How does growing plants in an elevated New York climate compare to growing plants in South Africa? A rooftop garden on a skyscraper in New York has special challenges – mostly from serious wind and exposure. But a sunny balcony in Johannesburg or Bloem would not be too different in climate from my Brooklyn terrace. Any garden in containers, whether in New York or Cape Town or Durban, needs a few essentials: plants adapted to that climate, containers with excellent drainage, water and food.

Do you change plants for the seasons?  I keep a backbone of hardy shrubs, perennials and climbers that make it through our winters and provide interest for every season. That keeps costs down too. I buy a few seasonal annuals every year – spring pansies, parsley, basil, nasturtiums, scaevola and the South African-bred Plectranthus 'Mona Lavender' when I can find it. On the roof, vegetable gardening begins in early spring with cool weather crops like fava beans, peas and lettuces, and then I move on to warm weather crops like cucumbers, tomatoes, peppers and aubergines.

What misconceptions do people have about growing plants in small spaces? People think that 'ordinary' garden plants cannot grow in containers. I think that anything can grow in a container if it's in the right spot with regards to sun and shade.

What are the challenges, other than the obvious, that you’ve had to overcome with container gardening? Plants in pots can become root bound so every spring I root prune some perennials and the fig tree to keep them healthy. Strawberries have to be divided. I had so many one year that I shipped some to Germany to a blog reader. I have mastered the art of growing shade plants on the terrace floor and plants that need full sun on the edges. There are microclimates even in this small space. And when high winds are forecast we remove pots from the edges of the terrace. In hurricane or superstorm weather I have nightmares about the fig tree being blown off the roof and onto someone's head.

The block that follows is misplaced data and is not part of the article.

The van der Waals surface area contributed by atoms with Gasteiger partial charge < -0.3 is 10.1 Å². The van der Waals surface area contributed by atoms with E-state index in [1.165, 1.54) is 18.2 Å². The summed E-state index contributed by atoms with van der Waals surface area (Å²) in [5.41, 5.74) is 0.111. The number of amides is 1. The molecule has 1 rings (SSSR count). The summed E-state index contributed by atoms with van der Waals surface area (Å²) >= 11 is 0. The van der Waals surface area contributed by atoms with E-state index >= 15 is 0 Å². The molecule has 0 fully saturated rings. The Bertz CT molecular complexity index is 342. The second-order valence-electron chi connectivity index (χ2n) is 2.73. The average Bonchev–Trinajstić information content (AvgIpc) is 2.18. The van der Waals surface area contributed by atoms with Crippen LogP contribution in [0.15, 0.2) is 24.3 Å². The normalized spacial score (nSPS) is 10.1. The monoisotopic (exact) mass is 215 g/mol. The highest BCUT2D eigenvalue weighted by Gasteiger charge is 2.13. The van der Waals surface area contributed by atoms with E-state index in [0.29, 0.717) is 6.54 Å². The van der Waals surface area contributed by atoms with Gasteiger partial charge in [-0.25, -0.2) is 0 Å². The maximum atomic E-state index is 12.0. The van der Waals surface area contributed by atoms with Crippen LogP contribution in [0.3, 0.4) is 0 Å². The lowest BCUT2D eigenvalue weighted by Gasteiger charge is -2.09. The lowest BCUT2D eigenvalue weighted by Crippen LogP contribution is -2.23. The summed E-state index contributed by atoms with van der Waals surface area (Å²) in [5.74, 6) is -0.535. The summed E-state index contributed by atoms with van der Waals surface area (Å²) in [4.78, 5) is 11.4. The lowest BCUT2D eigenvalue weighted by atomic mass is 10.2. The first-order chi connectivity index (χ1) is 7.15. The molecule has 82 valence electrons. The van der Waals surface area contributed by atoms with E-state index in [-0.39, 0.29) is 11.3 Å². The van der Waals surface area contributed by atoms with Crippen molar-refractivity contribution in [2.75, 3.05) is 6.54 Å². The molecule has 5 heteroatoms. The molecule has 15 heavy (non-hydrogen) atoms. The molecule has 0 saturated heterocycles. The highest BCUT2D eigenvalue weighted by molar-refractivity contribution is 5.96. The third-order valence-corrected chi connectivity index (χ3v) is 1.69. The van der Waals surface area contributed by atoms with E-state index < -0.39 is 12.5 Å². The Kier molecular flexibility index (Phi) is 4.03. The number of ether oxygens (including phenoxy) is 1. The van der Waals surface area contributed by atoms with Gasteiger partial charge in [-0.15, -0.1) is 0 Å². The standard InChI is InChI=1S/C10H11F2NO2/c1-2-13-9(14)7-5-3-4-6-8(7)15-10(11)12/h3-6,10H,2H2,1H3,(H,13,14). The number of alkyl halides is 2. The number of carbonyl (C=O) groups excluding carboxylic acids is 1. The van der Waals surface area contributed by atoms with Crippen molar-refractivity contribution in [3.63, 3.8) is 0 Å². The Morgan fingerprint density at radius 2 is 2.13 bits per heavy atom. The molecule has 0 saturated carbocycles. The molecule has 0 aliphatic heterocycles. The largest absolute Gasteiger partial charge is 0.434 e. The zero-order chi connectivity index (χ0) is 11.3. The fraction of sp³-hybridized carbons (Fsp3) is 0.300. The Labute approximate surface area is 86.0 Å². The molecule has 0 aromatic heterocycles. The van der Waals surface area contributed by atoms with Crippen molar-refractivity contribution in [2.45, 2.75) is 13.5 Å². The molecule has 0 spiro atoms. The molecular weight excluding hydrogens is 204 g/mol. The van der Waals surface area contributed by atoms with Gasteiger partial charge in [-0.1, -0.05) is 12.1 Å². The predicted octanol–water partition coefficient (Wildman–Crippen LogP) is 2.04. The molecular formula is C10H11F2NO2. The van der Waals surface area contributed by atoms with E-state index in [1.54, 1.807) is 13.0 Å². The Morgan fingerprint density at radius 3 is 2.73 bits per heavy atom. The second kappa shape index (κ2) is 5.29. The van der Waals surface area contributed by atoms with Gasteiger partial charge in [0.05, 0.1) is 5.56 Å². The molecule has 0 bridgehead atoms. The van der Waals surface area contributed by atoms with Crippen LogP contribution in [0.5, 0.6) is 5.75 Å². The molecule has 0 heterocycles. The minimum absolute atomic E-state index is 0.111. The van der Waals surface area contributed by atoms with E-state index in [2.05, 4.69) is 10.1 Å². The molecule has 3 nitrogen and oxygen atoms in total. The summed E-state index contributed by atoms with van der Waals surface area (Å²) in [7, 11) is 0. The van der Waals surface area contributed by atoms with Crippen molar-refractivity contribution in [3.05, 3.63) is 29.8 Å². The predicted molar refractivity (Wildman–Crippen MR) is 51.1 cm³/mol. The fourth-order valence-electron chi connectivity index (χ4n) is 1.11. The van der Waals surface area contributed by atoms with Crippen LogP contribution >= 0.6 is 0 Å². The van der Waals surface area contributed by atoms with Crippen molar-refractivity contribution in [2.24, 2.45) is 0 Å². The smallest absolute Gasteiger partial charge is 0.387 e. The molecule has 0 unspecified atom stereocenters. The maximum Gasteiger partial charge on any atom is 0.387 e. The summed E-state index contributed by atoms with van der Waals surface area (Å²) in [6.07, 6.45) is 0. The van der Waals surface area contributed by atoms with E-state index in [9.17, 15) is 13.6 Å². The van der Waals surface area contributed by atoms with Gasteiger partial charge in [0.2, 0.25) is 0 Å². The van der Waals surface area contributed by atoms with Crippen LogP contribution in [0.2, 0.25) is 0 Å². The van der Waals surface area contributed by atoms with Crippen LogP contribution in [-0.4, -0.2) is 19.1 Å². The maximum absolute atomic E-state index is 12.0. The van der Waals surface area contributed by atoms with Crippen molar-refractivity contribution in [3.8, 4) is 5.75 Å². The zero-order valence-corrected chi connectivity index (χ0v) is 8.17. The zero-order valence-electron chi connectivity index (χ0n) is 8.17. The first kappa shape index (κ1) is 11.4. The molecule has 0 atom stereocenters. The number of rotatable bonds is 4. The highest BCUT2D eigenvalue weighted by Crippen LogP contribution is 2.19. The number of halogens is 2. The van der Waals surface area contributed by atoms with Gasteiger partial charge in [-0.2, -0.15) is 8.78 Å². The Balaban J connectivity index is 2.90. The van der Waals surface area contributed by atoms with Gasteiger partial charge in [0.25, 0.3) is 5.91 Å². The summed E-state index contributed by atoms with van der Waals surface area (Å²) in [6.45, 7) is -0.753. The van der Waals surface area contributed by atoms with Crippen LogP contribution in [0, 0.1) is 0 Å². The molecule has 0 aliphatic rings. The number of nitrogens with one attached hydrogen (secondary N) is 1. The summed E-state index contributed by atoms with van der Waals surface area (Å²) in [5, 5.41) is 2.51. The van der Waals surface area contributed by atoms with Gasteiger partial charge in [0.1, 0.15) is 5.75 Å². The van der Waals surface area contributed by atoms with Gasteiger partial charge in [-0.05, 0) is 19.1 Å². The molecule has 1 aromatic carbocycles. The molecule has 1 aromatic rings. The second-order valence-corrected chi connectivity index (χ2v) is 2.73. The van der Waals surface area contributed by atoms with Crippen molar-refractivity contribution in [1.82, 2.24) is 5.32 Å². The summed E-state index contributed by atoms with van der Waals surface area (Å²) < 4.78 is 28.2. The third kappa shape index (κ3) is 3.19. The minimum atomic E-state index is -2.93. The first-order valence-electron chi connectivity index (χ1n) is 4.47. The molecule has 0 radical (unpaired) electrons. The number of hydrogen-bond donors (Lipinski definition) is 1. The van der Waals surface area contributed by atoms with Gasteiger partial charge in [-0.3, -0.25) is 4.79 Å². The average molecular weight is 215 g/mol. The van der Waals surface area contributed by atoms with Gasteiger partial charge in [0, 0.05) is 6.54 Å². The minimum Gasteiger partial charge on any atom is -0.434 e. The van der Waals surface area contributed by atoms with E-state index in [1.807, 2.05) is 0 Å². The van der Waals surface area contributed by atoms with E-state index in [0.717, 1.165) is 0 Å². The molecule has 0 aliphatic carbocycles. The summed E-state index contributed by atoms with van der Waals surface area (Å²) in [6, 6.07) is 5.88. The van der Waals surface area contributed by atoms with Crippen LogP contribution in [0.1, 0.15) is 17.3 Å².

What benefits are there to having a garden, even a small one, physically and mentally? Even after working with plants or designing gardens all day I would come home and water my own pots by hand and literally feel any accumulated tension melting away. A bit of weeding, some deadheading, smelling the mint I crushed on the terrace floor on my way out and picking herbs for supper – there is something restorative in these small, practical actions.

What advice do you have for small space dwellers wishing to start their own container gardens? Figure out how many hours of actual sunlight the container garden will have and where the shady spots are. Once you know that, nursery staff can advise you on the best plants to grow in different situations. Decide where to put a table and chairs, or a bench. This is the heart of your garden. And then just begin.

You’re finishing your first book. Can you tell me a little about this project? I wanted to write about the intimate side of New York City. While everyone knows about the concrete and the bright lights – Times Square, Broadway, Wall Street – I wanted to share my love of the city's green spaces, its distinct seasons, its farmer's markets and what it is like to garden and cook every day in the most famous city on the planet. I wanted to capture the magic of our little garden and demonstrate that even a tiny kitchen can bring forth multiple courses of deliciousness. Every chapter is a month and each month is divided into New York, My Terrace and My Kitchen. We move from the city and work our way through the terrace and into the kitchen, where a monthly menu is filled with recipes. My husband and I supplied the photos for the book.

Will it be available in South Africa? Yes, it will be available in South Africa. I'm very excited about that. I write about growing up in Bloemfontein and Cape Town, and many recipes are influenced by my mother Maureen, who was a food editor of House and Leisure in the 90s.

66 Square Feet - a Delicious Life will be published in hardcover by the Stewart, Tabori and Chang imprint of Abrams in September. To read more about Marie Viljoen and her amazing terrace, visit 66squarefeet.blogspot.com.